A man who loves to quote fortune cookie philosophy like a teenager riding the downward crest of a first love, Joey Barton does not come across as one of the world’s great thinkers.

What he does come across as, however, is a toxic poster boy for the bruised and broken element of masculinity who have found themselves cast aside in a world where they are rapidly struggling to find a place. 

Barton’s place as a Premier League footballer was a comfortable vantage point from which to look upon the world. A gladiatorial arena where many of the rules of wider society have been slow to infiltrate, Barton was at home amidst the aggressive alpha male peacocking. 

As the game slowly mirrors wider changes, there has been a progression around the perception of women in football but it does not take great powers of detection to see what lurks beneath. 

Scratch the surface of social media, take a look at fans’ forums and have a read at newspaper comments and there is an immediate indication of a nasty machismo that resonates. Anyone who dips a toe in the waters of football commentary will inevitably offer an opinion that a certain demographic does not like. If you’re a woman with the audacity of a voice, the responses are wearily predictable; get back to the kitchen, love. Who’s making your man’s tea?  Yawn. 

One suspects the ire that is expressed via Barton’s social media platform stems from a fairly dark place. It would be too simplistic to suggest that self-hatred looks to relief itself by offloading elsewhere but that is exactly how Barton presents.

This week it was the turn of 17-year-old goalkeeper Ava Easdon to feel its full, disaffected force. The teenager’s mistake in Partick Thistle’s 4-1 defeat to Rangers in the Sky Sports Cup final on Sunday was seized upon with delicious glee by Barton whose sneering condescension prompted a metaphorical arm around the shoulder from the women’s football community for Easdon.

There is a strong argument to suggest that ignoring Barton and denying him the oxygen he so desperately craves is the only fitting to response to anything that comes out of his frantic keyboard bashing where fingers are engaged before brain. 

One suspects that the 41-year-old would have been tickled this week that his name dominated a press conference with the Scotland women’s manager ahead of the European Championships campaign kicking off, just as he would have revelled in the latest furore his twitter habit generated.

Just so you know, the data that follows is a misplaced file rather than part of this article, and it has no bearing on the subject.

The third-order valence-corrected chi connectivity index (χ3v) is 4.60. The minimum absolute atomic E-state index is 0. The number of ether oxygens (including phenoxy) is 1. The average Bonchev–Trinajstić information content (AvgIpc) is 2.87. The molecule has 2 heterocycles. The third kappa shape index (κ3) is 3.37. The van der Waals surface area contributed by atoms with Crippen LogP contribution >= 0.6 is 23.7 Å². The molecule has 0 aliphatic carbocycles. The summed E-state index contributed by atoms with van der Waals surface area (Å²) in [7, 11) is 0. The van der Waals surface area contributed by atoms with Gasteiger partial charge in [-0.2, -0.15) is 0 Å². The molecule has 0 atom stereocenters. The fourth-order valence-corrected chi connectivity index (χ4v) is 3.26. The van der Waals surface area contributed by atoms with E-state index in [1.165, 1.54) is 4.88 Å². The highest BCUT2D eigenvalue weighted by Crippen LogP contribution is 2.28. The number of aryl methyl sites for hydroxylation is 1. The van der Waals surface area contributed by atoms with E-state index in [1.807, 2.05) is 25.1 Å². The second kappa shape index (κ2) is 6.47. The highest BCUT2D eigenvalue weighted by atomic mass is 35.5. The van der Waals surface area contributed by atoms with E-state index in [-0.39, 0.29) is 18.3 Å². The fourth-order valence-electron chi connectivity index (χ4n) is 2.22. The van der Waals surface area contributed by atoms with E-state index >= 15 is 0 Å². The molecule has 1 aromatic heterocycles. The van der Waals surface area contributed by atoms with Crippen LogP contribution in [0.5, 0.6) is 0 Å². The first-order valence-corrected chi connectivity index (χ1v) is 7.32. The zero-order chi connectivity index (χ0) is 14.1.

That Barton’s current pinned tweet is a begging bowl for a GoFundMe, generated as an appeal to help with his legal bill for a defamation cost, is fairly telling. However what it has told Barton does not appear to have quite sunk in.

But the problem with simply shunning Barton and his ilk comes down to the fact that he commands a following of 2.8m people. He speaks to an audience who identify with the misogyny and rage of a displaced middle-aged man who feels robbed that the world, and his place in it, is not what it was, is not what was promised.  

Ignoring him and ignoring those who walk in his shadow ignores the more sinister elements of what he spouts. It did not take long last week for a tweet about women’s football and the poor standard to morph into something else entirely; it was never really about the football.

Rangers captain Nicola Docherty’s challenge on Barton rapidly removed the veil. His verbal assault on the Scotland internationalist was in keeping with his assault on the English language; ‘Will youse all behave and put those victim, girl power cards away. They don’t work on people with a brain. Lesbo-Ball will never be as big as Men’s football, no matter how much you virtue signal. Ya too slow and ya not going to change that. It’s called biological evolution.’ 

His tweet led Rangers, one of his former clubs, to respond with a statement backing their captain, as they should have. Barton was not named but even that prompted a withering reaction from a section of their own support who were critical of a ‘woke’ response.

Which says it all. 


Scotland kick off their European Championships campaign this week with a double header against Serbia and Slovakia. It is a huge few months that lie ahead for Pedro Martinez Losa’s side who badly need to confine a bruising Nations League campaign to the back burner if they want to avoid another major tournament passing them by.

The Spaniard signed a long-term contract last September but all eyes will be on how his team fare. Scotland are the highest ranked side but need to reach the finals via the play-offs after their relegation into League B. 


There has been a prevailing feeling this season that Celtic fans and their civil war with the Celtic board could start a fight in an empty stadium. As the club announced two Celtic Park games across the coming weeks for the women’s side, it did not take long for discord and disconnect to reveal itself.

Last season there was a pilot project at Celtic’s SWPL game against Glasgow City as a trial for ‘The Celtic End’. Judging by events this week, the club have no appetite to continue with the experiment which prompted statements and accusations. If it underlined anything it is just how far apart in communication the two factions are.